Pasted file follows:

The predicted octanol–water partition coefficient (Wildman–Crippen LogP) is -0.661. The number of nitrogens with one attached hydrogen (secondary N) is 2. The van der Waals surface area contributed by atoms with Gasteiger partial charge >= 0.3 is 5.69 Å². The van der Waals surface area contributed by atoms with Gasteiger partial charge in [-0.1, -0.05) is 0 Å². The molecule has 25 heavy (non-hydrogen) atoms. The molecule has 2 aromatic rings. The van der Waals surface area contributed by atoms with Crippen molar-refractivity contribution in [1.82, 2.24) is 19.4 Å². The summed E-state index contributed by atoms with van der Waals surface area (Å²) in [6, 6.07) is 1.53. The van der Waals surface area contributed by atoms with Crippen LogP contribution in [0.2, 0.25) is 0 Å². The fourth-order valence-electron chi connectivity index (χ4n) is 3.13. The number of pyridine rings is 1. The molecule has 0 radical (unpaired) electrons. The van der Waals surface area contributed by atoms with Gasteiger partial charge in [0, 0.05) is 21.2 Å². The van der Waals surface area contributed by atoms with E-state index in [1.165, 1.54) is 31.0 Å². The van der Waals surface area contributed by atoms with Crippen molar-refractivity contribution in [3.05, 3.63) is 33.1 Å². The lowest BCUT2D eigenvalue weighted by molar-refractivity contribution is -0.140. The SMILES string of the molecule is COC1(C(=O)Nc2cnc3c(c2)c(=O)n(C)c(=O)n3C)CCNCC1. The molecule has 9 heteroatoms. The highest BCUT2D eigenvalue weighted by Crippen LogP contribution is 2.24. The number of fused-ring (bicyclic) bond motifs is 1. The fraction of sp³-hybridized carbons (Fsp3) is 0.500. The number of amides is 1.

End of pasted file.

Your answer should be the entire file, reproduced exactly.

The predicted octanol–water partition coefficient (Wildman–Crippen LogP) is -0.661. The number of nitrogens with one attached hydrogen (secondary N) is 2. The van der Waals surface area contributed by atoms with Gasteiger partial charge >= 0.3 is 5.69 Å². The van der Waals surface area contributed by atoms with Gasteiger partial charge in [-0.1, -0.05) is 0 Å². The molecule has 25 heavy (non-hydrogen) atoms. The molecule has 2 aromatic rings. The van der Waals surface area contributed by atoms with Crippen molar-refractivity contribution in [1.82, 2.24) is 19.4 Å². The summed E-state index contributed by atoms with van der Waals surface area (Å²) in [6, 6.07) is 1.53. The van der Waals surface area contributed by atoms with Crippen LogP contribution in [0.2, 0.25) is 0 Å². The fourth-order valence-electron chi connectivity index (χ4n) is 3.13. The number of pyridine rings is 1. The molecule has 0 radical (unpaired) electrons. The van der Waals surface area contributed by atoms with Gasteiger partial charge in [0, 0.05) is 21.2 Å². The van der Waals surface area contributed by atoms with E-state index in [1.165, 1.54) is 31.0 Å². The van der Waals surface area contributed by atoms with Crippen molar-refractivity contribution in [3.05, 3.63) is 33.1 Å². The lowest BCUT2D eigenvalue weighted by molar-refractivity contribution is -0.140. The SMILES string of the molecule is COC1(C(=O)Nc2cnc3c(c2)c(=O)n(C)c(=O)n3C)CCNCC1. The molecule has 9 heteroatoms. The highest BCUT2D eigenvalue weighted by Crippen LogP contribution is 2.24. The number of fused-ring (bicyclic) bond motifs is 1. The fraction of sp³-hybridized carbons (Fsp3) is 0.500. The number of amides is 1.